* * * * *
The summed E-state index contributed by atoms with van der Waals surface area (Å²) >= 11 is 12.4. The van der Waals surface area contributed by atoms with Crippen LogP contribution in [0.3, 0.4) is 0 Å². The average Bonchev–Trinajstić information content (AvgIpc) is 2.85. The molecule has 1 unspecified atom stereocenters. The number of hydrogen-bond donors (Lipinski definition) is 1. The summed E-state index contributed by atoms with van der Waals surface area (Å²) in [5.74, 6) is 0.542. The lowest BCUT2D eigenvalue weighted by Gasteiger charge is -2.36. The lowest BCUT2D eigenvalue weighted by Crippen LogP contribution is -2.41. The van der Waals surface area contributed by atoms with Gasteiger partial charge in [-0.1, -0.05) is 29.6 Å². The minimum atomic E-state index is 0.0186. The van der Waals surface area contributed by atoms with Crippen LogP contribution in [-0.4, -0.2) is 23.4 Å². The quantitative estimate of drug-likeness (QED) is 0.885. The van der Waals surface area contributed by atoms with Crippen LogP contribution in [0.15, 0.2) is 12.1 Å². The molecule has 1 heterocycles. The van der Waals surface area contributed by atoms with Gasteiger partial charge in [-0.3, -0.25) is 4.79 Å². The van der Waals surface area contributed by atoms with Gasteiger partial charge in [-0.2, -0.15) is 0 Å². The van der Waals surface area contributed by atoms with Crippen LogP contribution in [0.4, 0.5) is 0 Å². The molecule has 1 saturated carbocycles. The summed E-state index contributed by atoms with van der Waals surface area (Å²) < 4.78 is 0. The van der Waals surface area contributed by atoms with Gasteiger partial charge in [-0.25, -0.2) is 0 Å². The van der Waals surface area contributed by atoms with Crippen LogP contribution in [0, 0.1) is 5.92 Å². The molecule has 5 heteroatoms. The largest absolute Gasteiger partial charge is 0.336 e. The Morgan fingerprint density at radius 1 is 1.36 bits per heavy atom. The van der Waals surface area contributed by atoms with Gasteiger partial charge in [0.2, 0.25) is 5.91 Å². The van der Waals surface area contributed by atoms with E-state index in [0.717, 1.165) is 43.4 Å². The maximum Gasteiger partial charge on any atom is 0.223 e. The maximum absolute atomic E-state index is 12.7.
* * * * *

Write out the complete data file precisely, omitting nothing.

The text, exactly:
The summed E-state index contributed by atoms with van der Waals surface area (Å²) >= 11 is 12.4. The van der Waals surface area contributed by atoms with Crippen LogP contribution in [0.3, 0.4) is 0 Å². The average Bonchev–Trinajstić information content (AvgIpc) is 2.85. The molecule has 1 unspecified atom stereocenters. The number of hydrogen-bond donors (Lipinski definition) is 1. The summed E-state index contributed by atoms with van der Waals surface area (Å²) in [5.74, 6) is 0.542. The lowest BCUT2D eigenvalue weighted by Gasteiger charge is -2.36. The lowest BCUT2D eigenvalue weighted by Crippen LogP contribution is -2.41. The van der Waals surface area contributed by atoms with Gasteiger partial charge in [-0.1, -0.05) is 29.6 Å². The minimum atomic E-state index is 0.0186. The van der Waals surface area contributed by atoms with Crippen LogP contribution in [-0.4, -0.2) is 23.4 Å². The quantitative estimate of drug-likeness (QED) is 0.885. The van der Waals surface area contributed by atoms with Crippen LogP contribution in [0.15, 0.2) is 12.1 Å². The molecule has 1 heterocycles. The van der Waals surface area contributed by atoms with Gasteiger partial charge in [-0.3, -0.25) is 4.79 Å². The van der Waals surface area contributed by atoms with Gasteiger partial charge in [-0.2, -0.15) is 0 Å². The van der Waals surface area contributed by atoms with Crippen LogP contribution in [0.4, 0.5) is 0 Å². The molecule has 1 saturated carbocycles. The summed E-state index contributed by atoms with van der Waals surface area (Å²) < 4.78 is 0. The van der Waals surface area contributed by atoms with Gasteiger partial charge in [-0.25, -0.2) is 0 Å². The van der Waals surface area contributed by atoms with Crippen LogP contribution in [0, 0.1) is 5.92 Å². The molecule has 5 heteroatoms. The largest absolute Gasteiger partial charge is 0.336 e. The Morgan fingerprint density at radius 1 is 1.36 bits per heavy atom. The van der Waals surface area contributed by atoms with Gasteiger partial charge in [0.2, 0.25) is 5.91 Å². The van der Waals surface area contributed by atoms with E-state index in [0.717, 1.165) is 43.4 Å². The maximum Gasteiger partial charge on any atom is 0.223 e. The maximum absolute atomic E-state index is 12.7.